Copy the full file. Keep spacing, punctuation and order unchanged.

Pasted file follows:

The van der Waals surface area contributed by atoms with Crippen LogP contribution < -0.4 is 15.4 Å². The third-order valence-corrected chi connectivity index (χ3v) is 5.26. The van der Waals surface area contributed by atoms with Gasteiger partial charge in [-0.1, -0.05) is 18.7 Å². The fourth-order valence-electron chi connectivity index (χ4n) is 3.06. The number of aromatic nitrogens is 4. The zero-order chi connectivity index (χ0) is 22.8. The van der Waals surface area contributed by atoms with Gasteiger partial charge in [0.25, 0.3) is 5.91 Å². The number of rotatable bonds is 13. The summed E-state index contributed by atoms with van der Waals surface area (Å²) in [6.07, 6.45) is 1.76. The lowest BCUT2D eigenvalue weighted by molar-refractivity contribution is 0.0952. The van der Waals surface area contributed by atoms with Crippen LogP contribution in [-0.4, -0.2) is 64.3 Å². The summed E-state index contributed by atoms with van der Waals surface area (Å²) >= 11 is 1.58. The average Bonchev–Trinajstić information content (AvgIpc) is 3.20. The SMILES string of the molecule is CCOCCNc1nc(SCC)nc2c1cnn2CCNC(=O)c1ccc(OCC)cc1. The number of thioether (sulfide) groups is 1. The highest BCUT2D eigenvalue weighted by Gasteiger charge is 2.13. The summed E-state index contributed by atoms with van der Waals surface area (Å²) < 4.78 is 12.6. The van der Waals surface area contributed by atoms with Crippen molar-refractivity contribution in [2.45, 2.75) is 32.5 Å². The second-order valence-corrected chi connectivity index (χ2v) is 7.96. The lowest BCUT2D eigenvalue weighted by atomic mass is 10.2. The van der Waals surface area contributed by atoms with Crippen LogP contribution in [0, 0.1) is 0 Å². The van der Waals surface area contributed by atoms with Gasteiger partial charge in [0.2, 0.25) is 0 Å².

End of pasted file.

The van der Waals surface area contributed by atoms with Crippen LogP contribution < -0.4 is 15.4 Å². The third-order valence-corrected chi connectivity index (χ3v) is 5.26. The van der Waals surface area contributed by atoms with Gasteiger partial charge in [-0.1, -0.05) is 18.7 Å². The fourth-order valence-electron chi connectivity index (χ4n) is 3.06. The number of aromatic nitrogens is 4. The zero-order chi connectivity index (χ0) is 22.8. The van der Waals surface area contributed by atoms with Gasteiger partial charge in [0.25, 0.3) is 5.91 Å². The number of rotatable bonds is 13. The summed E-state index contributed by atoms with van der Waals surface area (Å²) in [6.07, 6.45) is 1.76. The lowest BCUT2D eigenvalue weighted by molar-refractivity contribution is 0.0952. The van der Waals surface area contributed by atoms with Crippen LogP contribution in [-0.4, -0.2) is 64.3 Å². The summed E-state index contributed by atoms with van der Waals surface area (Å²) >= 11 is 1.58. The average Bonchev–Trinajstić information content (AvgIpc) is 3.20. The SMILES string of the molecule is CCOCCNc1nc(SCC)nc2c1cnn2CCNC(=O)c1ccc(OCC)cc1. The number of thioether (sulfide) groups is 1. The highest BCUT2D eigenvalue weighted by Gasteiger charge is 2.13. The summed E-state index contributed by atoms with van der Waals surface area (Å²) < 4.78 is 12.6. The van der Waals surface area contributed by atoms with Crippen molar-refractivity contribution in [2.45, 2.75) is 32.5 Å². The second-order valence-corrected chi connectivity index (χ2v) is 7.96. The lowest BCUT2D eigenvalue weighted by atomic mass is 10.2. The van der Waals surface area contributed by atoms with Crippen LogP contribution in [0, 0.1) is 0 Å². The van der Waals surface area contributed by atoms with Gasteiger partial charge in [0.2, 0.25) is 0 Å².